"If it was 55 pitches, or even 50, it would have been a lot easier. When I came out of the game and the momentum shifted there for a second, I was not very happy."

Leyland could not have been happy, either, saying the forced removal of Archer put Team USA "behind the eight ball a little bit" with its bullpen. But the former manager of the Tigers, who was on the other side of the equation during the first three WBCs, has spoken frequently about honoring the clubs' wishes in handling players.

Team USA should be in decent position with its pitching against the Dominican Republic on Saturday -- Leyland will piggy-back right-handers Marcus Stroman and Tanner Roark, with both available for 65 pitches.

Left-handed reliever Andrew Miller also will be in play; Leyland used six other relievers in the victory. Miller would have worked the 11th, which under a new rule would have started with runners on first and second. But Adam Jones' decisive two-out RBI single on an 0-2 count prevented the game from turning into baseball's version of an NHL-style shootout.

As dramatic as Team USA's victory was, the second question to Leyland in his post-game news conference was about pulling Archer 24 pitches short of the first-round limit.

"Well, he had a situation with his organization," Leyland said before launching into an explanation of Archer's agreement with the Rays.

Contrast that answer with what Colombia manager Luis Urueta said about allowing Quintana to start the sixth inning.

"To make that decision, being early in spring training and take him six innings, it's a bit risky," Urueta said, according to the translation from Spanish that the WBC provided to reporters. "But the adrenaline at that time and what these guys want to give for their country weighs a lot more than this restriction."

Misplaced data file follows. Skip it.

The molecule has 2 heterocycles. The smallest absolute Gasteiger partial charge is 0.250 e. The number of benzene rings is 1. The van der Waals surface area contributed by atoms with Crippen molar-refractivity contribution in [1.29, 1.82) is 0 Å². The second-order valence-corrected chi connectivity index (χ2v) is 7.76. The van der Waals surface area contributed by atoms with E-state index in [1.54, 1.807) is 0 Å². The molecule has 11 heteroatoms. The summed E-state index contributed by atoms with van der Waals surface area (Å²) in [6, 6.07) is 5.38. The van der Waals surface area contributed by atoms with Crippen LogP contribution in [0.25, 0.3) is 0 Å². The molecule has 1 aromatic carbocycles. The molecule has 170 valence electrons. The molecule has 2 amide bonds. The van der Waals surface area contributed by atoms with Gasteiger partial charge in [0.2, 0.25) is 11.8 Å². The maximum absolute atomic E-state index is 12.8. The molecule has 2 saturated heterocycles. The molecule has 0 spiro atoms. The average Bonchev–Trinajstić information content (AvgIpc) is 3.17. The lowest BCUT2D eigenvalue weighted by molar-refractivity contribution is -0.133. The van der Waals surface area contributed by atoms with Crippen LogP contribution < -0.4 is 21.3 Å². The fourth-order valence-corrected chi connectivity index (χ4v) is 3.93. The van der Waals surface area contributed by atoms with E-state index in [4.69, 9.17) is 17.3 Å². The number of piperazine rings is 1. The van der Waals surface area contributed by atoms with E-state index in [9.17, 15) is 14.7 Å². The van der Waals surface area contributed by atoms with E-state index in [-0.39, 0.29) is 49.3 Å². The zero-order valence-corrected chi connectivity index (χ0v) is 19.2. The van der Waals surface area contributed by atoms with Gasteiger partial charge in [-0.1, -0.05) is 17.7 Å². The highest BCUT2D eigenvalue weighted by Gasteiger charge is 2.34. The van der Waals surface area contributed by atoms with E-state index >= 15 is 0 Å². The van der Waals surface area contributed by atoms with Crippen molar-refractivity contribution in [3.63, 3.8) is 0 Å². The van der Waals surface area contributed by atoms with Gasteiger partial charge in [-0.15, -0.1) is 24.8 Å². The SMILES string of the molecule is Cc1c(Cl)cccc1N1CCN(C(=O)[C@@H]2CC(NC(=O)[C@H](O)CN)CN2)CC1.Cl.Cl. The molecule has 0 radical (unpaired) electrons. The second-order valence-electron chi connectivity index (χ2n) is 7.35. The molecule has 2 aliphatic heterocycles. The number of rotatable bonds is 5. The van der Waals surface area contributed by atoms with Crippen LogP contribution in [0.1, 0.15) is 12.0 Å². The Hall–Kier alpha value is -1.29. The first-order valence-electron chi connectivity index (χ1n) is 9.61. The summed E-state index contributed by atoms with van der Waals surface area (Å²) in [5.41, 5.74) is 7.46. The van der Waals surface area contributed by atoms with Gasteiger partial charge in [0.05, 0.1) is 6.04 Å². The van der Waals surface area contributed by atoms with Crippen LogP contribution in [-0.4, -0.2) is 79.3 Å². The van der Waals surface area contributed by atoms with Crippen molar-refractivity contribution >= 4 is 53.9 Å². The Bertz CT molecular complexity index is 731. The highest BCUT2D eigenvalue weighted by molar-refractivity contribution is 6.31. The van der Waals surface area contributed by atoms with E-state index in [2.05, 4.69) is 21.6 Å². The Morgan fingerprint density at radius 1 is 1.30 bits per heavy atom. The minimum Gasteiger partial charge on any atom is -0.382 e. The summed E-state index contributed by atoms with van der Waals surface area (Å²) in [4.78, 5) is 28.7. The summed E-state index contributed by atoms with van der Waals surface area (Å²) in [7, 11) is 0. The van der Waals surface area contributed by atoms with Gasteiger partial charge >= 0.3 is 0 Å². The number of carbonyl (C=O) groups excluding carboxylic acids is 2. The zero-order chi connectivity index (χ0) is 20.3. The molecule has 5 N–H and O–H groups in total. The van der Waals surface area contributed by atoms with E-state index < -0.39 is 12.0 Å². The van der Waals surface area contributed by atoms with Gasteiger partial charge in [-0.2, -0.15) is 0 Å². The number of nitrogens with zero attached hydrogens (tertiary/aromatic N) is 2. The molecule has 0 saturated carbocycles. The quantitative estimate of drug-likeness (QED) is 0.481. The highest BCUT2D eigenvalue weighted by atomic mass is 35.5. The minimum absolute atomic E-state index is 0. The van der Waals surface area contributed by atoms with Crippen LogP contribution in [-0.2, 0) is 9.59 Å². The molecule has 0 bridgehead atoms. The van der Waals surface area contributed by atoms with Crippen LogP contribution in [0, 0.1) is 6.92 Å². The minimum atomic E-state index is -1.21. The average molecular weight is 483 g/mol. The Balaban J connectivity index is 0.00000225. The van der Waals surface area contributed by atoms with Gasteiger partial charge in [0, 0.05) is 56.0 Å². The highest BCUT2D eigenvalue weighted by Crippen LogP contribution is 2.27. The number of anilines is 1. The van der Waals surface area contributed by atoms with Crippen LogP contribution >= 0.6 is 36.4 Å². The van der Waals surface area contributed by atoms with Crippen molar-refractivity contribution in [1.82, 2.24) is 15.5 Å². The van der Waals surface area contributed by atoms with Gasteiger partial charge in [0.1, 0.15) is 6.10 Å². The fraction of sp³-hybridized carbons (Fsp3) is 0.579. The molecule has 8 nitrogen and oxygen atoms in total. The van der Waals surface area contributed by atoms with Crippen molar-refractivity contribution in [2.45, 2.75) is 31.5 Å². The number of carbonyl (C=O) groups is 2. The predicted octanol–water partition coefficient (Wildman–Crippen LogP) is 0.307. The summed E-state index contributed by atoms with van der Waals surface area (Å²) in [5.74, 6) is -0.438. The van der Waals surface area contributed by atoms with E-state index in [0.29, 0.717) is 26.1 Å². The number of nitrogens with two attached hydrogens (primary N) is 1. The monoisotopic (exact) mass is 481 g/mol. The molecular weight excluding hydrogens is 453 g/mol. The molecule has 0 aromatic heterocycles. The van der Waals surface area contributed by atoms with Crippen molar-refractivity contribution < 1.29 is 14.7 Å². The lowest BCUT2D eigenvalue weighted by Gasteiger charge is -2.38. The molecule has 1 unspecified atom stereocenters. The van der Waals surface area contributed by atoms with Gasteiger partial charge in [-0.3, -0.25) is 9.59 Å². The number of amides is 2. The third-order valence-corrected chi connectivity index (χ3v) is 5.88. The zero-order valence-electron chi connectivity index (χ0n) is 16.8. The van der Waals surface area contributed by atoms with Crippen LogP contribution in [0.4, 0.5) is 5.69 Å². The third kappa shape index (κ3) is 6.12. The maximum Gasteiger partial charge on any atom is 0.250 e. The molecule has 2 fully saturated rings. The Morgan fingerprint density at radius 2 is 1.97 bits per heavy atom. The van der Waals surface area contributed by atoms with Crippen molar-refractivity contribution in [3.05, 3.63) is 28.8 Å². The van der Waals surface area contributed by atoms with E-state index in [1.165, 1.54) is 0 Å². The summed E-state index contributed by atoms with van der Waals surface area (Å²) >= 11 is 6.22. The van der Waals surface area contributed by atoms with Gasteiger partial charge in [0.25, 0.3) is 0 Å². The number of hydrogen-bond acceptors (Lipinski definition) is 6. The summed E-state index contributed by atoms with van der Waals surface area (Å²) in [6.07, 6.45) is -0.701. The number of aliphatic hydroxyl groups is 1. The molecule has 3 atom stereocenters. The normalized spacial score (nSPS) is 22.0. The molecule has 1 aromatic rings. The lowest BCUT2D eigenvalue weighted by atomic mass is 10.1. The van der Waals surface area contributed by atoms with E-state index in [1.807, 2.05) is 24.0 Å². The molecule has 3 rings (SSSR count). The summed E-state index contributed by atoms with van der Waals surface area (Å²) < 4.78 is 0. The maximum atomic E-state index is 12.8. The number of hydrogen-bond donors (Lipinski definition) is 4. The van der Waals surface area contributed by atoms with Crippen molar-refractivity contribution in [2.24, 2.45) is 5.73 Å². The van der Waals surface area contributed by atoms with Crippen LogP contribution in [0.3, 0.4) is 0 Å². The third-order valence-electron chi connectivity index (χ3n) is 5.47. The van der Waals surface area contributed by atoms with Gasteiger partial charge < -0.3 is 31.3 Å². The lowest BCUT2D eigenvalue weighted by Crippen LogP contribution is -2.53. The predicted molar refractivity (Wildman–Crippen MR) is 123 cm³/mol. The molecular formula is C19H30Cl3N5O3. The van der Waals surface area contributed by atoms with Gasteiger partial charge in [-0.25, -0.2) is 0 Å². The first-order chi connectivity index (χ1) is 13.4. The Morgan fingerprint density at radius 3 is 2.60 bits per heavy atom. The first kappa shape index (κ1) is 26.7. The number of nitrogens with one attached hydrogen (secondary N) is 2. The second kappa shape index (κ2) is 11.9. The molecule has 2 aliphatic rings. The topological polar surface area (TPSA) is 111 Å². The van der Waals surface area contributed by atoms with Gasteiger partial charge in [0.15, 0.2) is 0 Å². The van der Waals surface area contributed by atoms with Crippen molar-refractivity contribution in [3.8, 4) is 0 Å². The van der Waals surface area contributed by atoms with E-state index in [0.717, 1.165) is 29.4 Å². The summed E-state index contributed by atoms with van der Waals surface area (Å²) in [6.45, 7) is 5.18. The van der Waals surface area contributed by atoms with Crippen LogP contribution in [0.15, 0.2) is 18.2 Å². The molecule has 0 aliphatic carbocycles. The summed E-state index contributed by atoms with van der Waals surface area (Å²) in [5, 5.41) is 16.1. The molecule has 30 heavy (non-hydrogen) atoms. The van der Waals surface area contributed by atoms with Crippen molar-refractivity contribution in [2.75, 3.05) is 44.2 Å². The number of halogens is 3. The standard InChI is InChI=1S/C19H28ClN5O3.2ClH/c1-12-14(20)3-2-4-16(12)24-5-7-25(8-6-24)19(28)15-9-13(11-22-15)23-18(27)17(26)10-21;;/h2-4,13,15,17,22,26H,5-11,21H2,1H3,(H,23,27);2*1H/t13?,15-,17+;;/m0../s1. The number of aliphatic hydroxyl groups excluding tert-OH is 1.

Bingo.

Urueta explained that Quintana was not actually under any formal restriction, and that the pitcher's 1-2-3 fifth against the heart of Team USA's order influenced the decision to send him back out for the sixth, with the left-handed hitting Daniel Murphy and Brandon Crawford due to bat.

Quintana struck out Murphy and Andrew McCutchen, but Crawford followed with Team USA's first hit. At that point, with Quintana at 63 pitches, Urueta had no choice but to go to his bullpen. Team USA promptly tied the score on an RBI double by Jones and a wild pitch on a strikeout of Nolan Arenado, with Arenado diving into first to reach safely.

The passion displayed by Arenado was proof of how much American players care -- at least, the ones who are in uniform. But Team USA plays at a disadvantage, helping prevent the tournament from catching on in this country.

It's disturbing enough that Team USA faces the handicap of competing without Mike Trout and other top players. Restricting those who choose to participate only adds to the team's burden, and diminishes the tournament.

The major-league clubs need to decide: Are they in or are they out?